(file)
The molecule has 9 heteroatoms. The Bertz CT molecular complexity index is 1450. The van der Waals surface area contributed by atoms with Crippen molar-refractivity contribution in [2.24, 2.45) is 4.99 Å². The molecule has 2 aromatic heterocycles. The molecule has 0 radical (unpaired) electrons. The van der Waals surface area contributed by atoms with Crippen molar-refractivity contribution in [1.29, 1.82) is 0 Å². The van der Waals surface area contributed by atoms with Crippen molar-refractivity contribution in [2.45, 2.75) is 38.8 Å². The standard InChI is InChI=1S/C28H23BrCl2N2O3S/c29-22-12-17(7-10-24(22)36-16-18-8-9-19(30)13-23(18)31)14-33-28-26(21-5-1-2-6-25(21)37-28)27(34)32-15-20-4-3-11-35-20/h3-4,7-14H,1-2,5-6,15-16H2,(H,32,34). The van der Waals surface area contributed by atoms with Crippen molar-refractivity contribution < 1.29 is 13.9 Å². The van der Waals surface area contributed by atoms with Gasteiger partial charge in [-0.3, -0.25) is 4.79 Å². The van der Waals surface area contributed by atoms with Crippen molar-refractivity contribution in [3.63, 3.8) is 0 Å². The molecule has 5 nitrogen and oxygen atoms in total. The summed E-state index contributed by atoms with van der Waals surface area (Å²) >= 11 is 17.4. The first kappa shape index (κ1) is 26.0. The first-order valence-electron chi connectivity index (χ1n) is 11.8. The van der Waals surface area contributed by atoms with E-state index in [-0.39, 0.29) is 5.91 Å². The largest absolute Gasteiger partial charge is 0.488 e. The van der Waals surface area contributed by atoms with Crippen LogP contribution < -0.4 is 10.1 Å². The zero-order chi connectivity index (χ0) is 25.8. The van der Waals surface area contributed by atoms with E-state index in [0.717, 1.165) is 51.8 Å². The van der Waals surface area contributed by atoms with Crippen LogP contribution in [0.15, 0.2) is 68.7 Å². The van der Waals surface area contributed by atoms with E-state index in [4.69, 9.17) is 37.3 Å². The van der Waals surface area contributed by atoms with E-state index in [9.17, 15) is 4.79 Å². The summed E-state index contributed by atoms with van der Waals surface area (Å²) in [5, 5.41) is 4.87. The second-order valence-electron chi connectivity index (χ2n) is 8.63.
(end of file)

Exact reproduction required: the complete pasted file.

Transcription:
The molecule has 9 heteroatoms. The Bertz CT molecular complexity index is 1450. The van der Waals surface area contributed by atoms with Crippen molar-refractivity contribution in [2.24, 2.45) is 4.99 Å². The molecule has 2 aromatic heterocycles. The molecule has 0 radical (unpaired) electrons. The van der Waals surface area contributed by atoms with Crippen molar-refractivity contribution in [1.29, 1.82) is 0 Å². The van der Waals surface area contributed by atoms with Crippen molar-refractivity contribution in [2.45, 2.75) is 38.8 Å². The standard InChI is InChI=1S/C28H23BrCl2N2O3S/c29-22-12-17(7-10-24(22)36-16-18-8-9-19(30)13-23(18)31)14-33-28-26(21-5-1-2-6-25(21)37-28)27(34)32-15-20-4-3-11-35-20/h3-4,7-14H,1-2,5-6,15-16H2,(H,32,34). The van der Waals surface area contributed by atoms with Crippen molar-refractivity contribution < 1.29 is 13.9 Å². The van der Waals surface area contributed by atoms with Gasteiger partial charge in [-0.3, -0.25) is 4.79 Å². The van der Waals surface area contributed by atoms with Crippen molar-refractivity contribution in [3.63, 3.8) is 0 Å². The molecule has 5 nitrogen and oxygen atoms in total. The summed E-state index contributed by atoms with van der Waals surface area (Å²) >= 11 is 17.4. The first kappa shape index (κ1) is 26.0. The first-order valence-electron chi connectivity index (χ1n) is 11.8. The van der Waals surface area contributed by atoms with E-state index in [-0.39, 0.29) is 5.91 Å². The largest absolute Gasteiger partial charge is 0.488 e. The van der Waals surface area contributed by atoms with Crippen LogP contribution < -0.4 is 10.1 Å². The zero-order chi connectivity index (χ0) is 25.8. The van der Waals surface area contributed by atoms with E-state index in [0.717, 1.165) is 51.8 Å². The van der Waals surface area contributed by atoms with Crippen LogP contribution in [0.15, 0.2) is 68.7 Å². The van der Waals surface area contributed by atoms with E-state index in [4.69, 9.17) is 37.3 Å². The van der Waals surface area contributed by atoms with E-state index in [9.17, 15) is 4.79 Å². The summed E-state index contributed by atoms with van der Waals surface area (Å²) in [5, 5.41) is 4.87. The second-order valence-electron chi connectivity index (χ2n) is 8.63.